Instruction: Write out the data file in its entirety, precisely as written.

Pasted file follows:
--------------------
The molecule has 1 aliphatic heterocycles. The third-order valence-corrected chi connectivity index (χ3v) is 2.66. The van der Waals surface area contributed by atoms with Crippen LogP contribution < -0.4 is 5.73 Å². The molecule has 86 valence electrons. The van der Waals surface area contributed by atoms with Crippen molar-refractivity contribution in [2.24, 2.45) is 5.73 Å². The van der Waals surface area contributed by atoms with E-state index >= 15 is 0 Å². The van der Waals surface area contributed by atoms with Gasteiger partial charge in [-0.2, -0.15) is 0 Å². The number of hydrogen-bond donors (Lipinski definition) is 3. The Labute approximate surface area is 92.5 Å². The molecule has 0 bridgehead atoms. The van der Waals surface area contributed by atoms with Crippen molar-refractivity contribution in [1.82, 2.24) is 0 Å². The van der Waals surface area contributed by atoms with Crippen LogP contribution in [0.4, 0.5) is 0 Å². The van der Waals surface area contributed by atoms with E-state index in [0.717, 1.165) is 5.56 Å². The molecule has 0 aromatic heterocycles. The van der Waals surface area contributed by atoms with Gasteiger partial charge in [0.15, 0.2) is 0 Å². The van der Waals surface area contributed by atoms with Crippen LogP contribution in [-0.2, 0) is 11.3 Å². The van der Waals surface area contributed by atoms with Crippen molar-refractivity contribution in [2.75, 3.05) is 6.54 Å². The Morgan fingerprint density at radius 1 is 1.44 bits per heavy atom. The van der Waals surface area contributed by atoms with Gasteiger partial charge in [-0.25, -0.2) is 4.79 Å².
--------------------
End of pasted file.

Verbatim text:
The molecule has 1 aliphatic heterocycles. The third-order valence-corrected chi connectivity index (χ3v) is 2.66. The van der Waals surface area contributed by atoms with Crippen LogP contribution < -0.4 is 5.73 Å². The molecule has 86 valence electrons. The van der Waals surface area contributed by atoms with Crippen molar-refractivity contribution in [2.24, 2.45) is 5.73 Å². The van der Waals surface area contributed by atoms with E-state index >= 15 is 0 Å². The van der Waals surface area contributed by atoms with Gasteiger partial charge in [-0.2, -0.15) is 0 Å². The number of hydrogen-bond donors (Lipinski definition) is 3. The Labute approximate surface area is 92.5 Å². The molecule has 0 bridgehead atoms. The van der Waals surface area contributed by atoms with Crippen molar-refractivity contribution in [1.82, 2.24) is 0 Å². The van der Waals surface area contributed by atoms with Crippen LogP contribution in [0.4, 0.5) is 0 Å². The van der Waals surface area contributed by atoms with E-state index in [0.717, 1.165) is 5.56 Å². The molecule has 0 aromatic heterocycles. The van der Waals surface area contributed by atoms with Gasteiger partial charge in [0.15, 0.2) is 0 Å². The van der Waals surface area contributed by atoms with Crippen LogP contribution in [-0.2, 0) is 11.3 Å². The van der Waals surface area contributed by atoms with Crippen molar-refractivity contribution in [2.75, 3.05) is 6.54 Å². The Morgan fingerprint density at radius 1 is 1.44 bits per heavy atom. The van der Waals surface area contributed by atoms with Gasteiger partial charge in [-0.25, -0.2) is 4.79 Å².